Mean Creek

| September 4, 2004

Sundance has had a stellar year with several of the films screened at this years festival going on to have a considerable amount of mainstream success. Following Napoleon Dynamite, Garden State, Open Water and others, Mean Creek is another worthy film to continue this trend. Like a few of the other Sundance successes, Mean Creek is the feature directorial debut for filmmaker Jacob Aaron Estes.
After getting beaten up by bully George, Sam confides to his brother about the torment he receives from George. His brother establishes a plan to get back at George and he summons the help of two of his friends. The prank involves a fake birthday for Sam that takes all of them on a boat ride down an Oregon river. Unbeknownst to them, George actually appears to be a likeable person, until he hits several nerves that brings the prank into action and soon thereafter, tragedy.
Estes brings his Nicholl Fellowship award winning script to screen with a strong cast of young actors. Rory Culkin continues to impress in such way that when you think of the Culkin name, you immediately think of Rory. He is a quiet force that propels the film. The other two people that leave you with strong performances are Ryan Kelley, playing the character of the soft spoken Clyde and Carly Schroeder playing Sam’s external consciousness and grade school girlfriend Millie.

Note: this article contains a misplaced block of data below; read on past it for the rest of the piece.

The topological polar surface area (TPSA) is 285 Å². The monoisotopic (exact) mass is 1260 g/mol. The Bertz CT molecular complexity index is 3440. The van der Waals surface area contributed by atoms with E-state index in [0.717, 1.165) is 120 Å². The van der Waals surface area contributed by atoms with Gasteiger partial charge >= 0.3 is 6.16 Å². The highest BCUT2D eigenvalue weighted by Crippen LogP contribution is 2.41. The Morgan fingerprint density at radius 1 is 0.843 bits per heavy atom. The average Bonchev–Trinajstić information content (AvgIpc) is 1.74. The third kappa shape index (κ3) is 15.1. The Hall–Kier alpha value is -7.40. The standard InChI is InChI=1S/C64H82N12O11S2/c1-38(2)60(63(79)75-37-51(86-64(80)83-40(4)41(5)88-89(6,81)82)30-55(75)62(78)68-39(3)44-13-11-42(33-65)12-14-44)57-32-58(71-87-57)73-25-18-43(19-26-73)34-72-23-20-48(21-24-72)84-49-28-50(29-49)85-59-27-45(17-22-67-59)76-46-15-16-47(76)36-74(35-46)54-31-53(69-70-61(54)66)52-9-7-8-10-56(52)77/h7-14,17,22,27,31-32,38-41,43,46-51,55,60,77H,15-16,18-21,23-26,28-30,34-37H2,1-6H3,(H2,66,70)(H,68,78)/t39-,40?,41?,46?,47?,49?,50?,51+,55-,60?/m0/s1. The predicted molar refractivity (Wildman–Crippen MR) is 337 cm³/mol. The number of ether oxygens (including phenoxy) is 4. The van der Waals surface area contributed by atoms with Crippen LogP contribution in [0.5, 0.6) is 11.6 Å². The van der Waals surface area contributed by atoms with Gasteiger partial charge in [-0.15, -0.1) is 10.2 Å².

A very important theme throughout the film is the role of siblings, most importantly in this story, the role of brothers among each other. Although Sam’s brother, Rocky, means well in revenging his brother’s bully, he leads by a destructive example that ultimately hurts them in the end. Rocky’s best friend, Marty, is himself being held in a destructive environment by the absence of his father and the abusive nature of his brother. Marty’s brother does what he can to help Marty after the tragedy, but it’s in the only way he understands how to.
Although the film could very easily fall into the not so forgiving world of after school specials, Estes manages to keep pulling it into a sincerely moralistic story that doesn’t force lessons, but rather observes decisions. The question arises whether they can forget the events of that tragic day when they are adults. In the end of this movie, we can only wonder if the events that had occurred will allow them to face themselves in the mirror and ultimately forgive themselves for the most tragic of tragedies.

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